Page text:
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Copenhagen and Beyond: Reflections on China’s Stance and Responses

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  • ZhongXiang Zhang

    (Research Program East-West Center)

Abstract

China had been singled out by Western politicians and media for dragging its feet on international climate negotiations at Copenhagen, the accusations previously always targeted on the U.S. To put such a criticism into perspective, this paper provides some reflections on China’s stance and reactions at Copenhagen. While China’s reactions are generally well rooted because of realities at home, some reactions could have been handled more effectively for a better image of China. The paper also addresses the reliability of China’s statistics on energy and GDP, the issue crucial to the reliability of China’s carbon intensity commitments. The paper discusses flaws in current international climate negotiations and closes with my suggestion that international climate negotiations need to focus on 2030 as the targeted date.

Suggested Citation

  • ZhongXiang Zhang, 2010. "Copenhagen and Beyond: Reflections on China’s Stance and Responses," Working Papers 2010.91, Fondazione Eni Enrico Mattei.
  • Handle: RePEc:fem:femwpa:2010.91
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    Citations

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    Cited by:

    1. Zhang, ZhongXiang, 2010. "China in the transition to a low-carbon economy," Energy Policy, Elsevier, vol. 38(11), pages 6638-6653, November.
    2. ZhongXiang Zhang, 2010. "The U.S. proposed carbon tariffs, WTO scrutiny and China’s responses," International Economics and Economic Policy, Springer, vol. 7(2), pages 203-225, August.
    3. Ma, Ben & Song, Guojun & Zhang, Lei & Sonnenfeld, David A., 2014. "Explaining sectoral discrepancies between national and provincial statistics in China," China Economic Review, Elsevier, vol. 30(C), pages 353-369.
    4. van Ruijven, Bas J. & Weitzel, Matthias & den Elzen, Michel G.J. & Hof, Andries F. & van Vuuren, Detlef P. & Peterson, Sonja & Narita, Daiju, 2012. "Emission allowances and mitigation costs of China and India resulting from different effort-sharing approaches," Energy Policy, Elsevier, vol. 46(C), pages 116-134.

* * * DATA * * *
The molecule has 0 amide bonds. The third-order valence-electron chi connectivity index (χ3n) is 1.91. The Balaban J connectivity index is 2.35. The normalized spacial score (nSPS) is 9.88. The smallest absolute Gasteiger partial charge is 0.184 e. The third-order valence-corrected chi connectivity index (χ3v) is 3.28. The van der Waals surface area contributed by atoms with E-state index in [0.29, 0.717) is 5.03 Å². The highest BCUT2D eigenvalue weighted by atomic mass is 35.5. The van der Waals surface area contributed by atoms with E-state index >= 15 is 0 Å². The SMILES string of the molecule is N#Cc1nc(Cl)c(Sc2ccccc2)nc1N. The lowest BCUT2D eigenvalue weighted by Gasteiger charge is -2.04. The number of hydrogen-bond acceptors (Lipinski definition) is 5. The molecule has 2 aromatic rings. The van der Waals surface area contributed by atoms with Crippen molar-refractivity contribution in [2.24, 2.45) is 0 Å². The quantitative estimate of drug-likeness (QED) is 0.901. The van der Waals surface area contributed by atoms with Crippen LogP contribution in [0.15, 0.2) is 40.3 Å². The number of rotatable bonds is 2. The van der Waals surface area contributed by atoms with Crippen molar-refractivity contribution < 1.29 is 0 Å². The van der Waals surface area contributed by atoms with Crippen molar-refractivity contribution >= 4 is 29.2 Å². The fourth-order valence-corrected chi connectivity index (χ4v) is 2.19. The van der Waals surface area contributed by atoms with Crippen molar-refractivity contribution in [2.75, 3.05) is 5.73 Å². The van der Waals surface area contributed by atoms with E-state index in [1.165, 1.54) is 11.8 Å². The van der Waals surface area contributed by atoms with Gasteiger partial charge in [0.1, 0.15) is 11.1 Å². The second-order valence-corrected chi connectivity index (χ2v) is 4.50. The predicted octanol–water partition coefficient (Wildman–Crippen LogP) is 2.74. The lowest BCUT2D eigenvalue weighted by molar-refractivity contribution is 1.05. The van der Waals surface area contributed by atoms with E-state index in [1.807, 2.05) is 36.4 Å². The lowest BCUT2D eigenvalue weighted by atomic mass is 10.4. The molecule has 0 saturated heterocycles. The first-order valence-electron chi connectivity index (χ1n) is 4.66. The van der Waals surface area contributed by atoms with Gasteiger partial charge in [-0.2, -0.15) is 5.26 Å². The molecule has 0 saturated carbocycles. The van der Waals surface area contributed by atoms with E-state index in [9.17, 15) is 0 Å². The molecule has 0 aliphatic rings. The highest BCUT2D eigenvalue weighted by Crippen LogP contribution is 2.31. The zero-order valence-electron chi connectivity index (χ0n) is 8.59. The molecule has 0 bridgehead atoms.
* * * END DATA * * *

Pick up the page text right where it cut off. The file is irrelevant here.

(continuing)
More about this item

    Keywords

    Copenhagen Climate Negotiations; Emissions Reductions; Carbon Intensity Target; Binding Emissions Caps; Statistics on Energy and GDP; Coal and Energy Consumption; China; USA;

    JEL classification:

    • Q41 - Agricultural and Natural Resource Economics; Environmental and Ecological Economics - - Energy - - - Demand and Supply; Prices
    • Q43 - Agricultural and Natural Resource Economics; Environmental and Ecological Economics - - Energy - - - Energy and the Macroeconomy
    • Q48 - Agricultural and Natural Resource Economics; Environmental and Ecological Economics - - Energy - - - Government Policy
    • Q52 - Agricultural and Natural Resource Economics; Environmental and Ecological Economics - - Environmental Economics - - - Pollution Control Adoption and Costs; Distributional Effects; Employment Effects
    • Q54 - Agricultural and Natural Resource Economics; Environmental and Ecological Economics - - Environmental Economics - - - Climate; Natural Disasters and their Management; Global Warming
    • Q58 - Agricultural and Natural Resource Economics; Environmental and Ecological Economics - - Environmental Economics - - - Environmental Economics: Government Policy
    • O53 - Economic Development, Innovation, Technological Change, and Growth - - Economywide Country Studies - - - Asia including Middle East

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